New Cambridge History of the Bible
The morning post today included a flyer announcing the publication of the first two (of four) volumes of the New Cambridge History of the Bible by Cambridge University Press (CUP). Those familiar with the Cambridge History of the Bible (CHB, a three-volume set published 1963-1970) will especially welcome this thorough-going new version of that classic and valuable work.
Volume 1 = The Bible from the Beginnings to 600, edited by James Carleton Paget and Joachim Schaper. Volume 2 = The Bible from 600 to 1450, edited by Richard Marsden and E. Ann Matter. As a contributor to volume 1, I’m especially pleased to see that it is at last appearing. The major-length contributions address a wide variety of topics organized under five main headings: “Languages, Writing Systems and Book Production,” “The Hebrew Bible and Old Testaments” (NB: the plural, signalling inclusion of the Septuagint, Aramaic Targums, etc.), “The New Testament,” “Biblical Versions other than the Hebrew and Greek” (e.g., Latin, Syraiac, Coptic), and “The Reception of the Bible in the Post-New Testament Period.”
My own contribution (co-written with Chris Keith) is on “Writing and Book Production in the Hellenistic and Roman Periods.” This is a fresh treatment that (if I do say so myself) to my knowledge and for its size is probably the best introduction and overview of the subject now available (updating the treatment of the topic in the earlier CHB by C. H. Roberts).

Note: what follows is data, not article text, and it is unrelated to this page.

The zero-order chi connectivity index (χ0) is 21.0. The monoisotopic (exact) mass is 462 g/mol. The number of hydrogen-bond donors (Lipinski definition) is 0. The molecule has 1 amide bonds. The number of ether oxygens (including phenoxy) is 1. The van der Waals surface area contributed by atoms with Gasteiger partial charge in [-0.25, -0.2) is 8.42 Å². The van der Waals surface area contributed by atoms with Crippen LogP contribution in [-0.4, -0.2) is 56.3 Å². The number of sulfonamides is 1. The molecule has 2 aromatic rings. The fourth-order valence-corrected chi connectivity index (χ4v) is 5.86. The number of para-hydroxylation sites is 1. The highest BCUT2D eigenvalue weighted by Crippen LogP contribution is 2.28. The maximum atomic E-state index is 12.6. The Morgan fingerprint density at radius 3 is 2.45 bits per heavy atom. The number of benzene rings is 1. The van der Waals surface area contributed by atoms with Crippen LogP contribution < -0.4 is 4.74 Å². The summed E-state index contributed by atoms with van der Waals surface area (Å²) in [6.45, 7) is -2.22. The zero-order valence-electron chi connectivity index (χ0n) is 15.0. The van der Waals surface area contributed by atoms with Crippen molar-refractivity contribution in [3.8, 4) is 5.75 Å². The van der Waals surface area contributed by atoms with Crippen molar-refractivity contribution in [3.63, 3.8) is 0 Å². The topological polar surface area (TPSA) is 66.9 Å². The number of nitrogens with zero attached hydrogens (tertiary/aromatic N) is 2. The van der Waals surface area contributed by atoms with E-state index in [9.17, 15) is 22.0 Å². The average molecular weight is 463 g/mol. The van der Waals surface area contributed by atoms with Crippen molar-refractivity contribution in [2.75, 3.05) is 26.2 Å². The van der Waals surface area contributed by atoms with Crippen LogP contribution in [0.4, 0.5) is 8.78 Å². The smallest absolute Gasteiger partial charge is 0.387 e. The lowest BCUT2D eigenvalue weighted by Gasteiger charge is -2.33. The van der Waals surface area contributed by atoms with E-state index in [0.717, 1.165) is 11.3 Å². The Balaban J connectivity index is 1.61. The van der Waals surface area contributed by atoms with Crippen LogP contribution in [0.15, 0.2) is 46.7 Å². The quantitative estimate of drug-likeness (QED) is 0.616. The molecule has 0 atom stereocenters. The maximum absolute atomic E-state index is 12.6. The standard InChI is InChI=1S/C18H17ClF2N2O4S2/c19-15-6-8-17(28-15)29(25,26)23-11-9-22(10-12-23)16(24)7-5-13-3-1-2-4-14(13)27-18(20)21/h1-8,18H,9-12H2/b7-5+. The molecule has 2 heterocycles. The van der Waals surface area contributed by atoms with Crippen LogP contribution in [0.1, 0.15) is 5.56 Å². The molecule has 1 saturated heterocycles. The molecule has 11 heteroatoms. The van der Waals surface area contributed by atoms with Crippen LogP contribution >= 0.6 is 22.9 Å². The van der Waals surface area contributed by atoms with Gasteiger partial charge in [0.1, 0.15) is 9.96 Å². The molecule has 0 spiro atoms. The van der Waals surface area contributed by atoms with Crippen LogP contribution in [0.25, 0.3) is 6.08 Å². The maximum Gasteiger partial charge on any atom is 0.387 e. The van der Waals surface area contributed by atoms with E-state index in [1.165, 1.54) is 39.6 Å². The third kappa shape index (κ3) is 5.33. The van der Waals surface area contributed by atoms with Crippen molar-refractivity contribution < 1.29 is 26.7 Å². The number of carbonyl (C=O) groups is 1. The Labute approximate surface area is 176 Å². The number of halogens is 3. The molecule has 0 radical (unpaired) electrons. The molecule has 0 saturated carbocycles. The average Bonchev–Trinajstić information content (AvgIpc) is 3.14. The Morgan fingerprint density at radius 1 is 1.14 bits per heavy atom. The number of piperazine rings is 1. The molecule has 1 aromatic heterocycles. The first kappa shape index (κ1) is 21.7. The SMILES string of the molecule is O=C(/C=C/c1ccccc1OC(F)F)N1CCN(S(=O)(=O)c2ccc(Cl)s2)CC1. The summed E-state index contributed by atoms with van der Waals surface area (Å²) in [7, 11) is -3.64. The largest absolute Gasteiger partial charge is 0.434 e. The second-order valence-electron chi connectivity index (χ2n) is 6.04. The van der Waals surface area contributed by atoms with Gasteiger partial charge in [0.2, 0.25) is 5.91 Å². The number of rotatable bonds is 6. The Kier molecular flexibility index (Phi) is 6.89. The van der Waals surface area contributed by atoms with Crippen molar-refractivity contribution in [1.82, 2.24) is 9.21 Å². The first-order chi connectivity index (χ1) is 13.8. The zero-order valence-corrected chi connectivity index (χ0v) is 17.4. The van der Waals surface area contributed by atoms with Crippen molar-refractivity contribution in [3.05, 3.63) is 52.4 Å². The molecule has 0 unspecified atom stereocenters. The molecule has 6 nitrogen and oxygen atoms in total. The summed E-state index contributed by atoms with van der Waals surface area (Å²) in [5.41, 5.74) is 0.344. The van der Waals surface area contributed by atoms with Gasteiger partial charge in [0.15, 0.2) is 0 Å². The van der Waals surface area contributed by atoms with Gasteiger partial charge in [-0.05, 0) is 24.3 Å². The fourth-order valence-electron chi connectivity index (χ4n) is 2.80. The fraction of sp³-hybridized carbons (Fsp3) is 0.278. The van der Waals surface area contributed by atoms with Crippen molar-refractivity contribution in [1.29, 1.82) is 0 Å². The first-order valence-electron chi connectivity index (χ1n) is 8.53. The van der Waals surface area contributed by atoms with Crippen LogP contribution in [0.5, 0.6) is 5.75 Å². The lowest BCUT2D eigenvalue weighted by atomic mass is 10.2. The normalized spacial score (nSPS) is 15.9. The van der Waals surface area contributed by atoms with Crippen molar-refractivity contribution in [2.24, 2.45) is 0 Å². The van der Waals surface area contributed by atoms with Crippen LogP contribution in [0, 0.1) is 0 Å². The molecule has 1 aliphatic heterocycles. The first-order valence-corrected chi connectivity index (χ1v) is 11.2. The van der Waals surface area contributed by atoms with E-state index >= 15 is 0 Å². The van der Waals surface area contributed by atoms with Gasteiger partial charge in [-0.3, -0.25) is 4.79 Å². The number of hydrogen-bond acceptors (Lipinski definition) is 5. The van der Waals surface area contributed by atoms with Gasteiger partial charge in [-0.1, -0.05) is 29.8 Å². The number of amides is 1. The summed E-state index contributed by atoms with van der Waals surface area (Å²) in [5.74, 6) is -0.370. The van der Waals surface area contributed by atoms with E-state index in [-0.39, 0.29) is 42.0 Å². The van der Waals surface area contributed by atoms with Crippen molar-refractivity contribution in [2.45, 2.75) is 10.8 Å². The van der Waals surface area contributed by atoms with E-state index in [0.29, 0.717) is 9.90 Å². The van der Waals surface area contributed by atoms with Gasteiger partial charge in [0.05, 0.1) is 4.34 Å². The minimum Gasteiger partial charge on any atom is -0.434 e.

A veritable galaxy of scholars wrote the 37 components of volume 1, and the subject coverage makes this a major resource for all kinds of curiosities. My only complaint is the price (listed as ca. £140 per volume). Sure, it’s hardback, and each volume a mammoth work in its own right. And, it’s the sort of work that one expects libraries to purchase more than individuals. But, still, that’s a large price, making perhaps even some libraries have to consider carefully how much their users would likely need the work.
Sure, CUP is a prestigious publisher, and getting a volume published by publishers such as CUP is regarded typically as a feather in one’s scholarly cap. But why can’t these publishers aim to sell their works to a larger market than libraries, which would involve gearing up for larger print-runs, allowing unit prices to be lower? Other publishers can do this, and without noticeably sacrificing quality.
So, on the one hand, I hope that the piece that Chris and I wrote will get read, and so inform and contribute to knowledge of the subject. But on the other hand I fear that the unit-price of the work will prohibit all but very serious libraries from acquiring a copy, and will make it more difficult for some (perhaps a good many) readers to get access to it.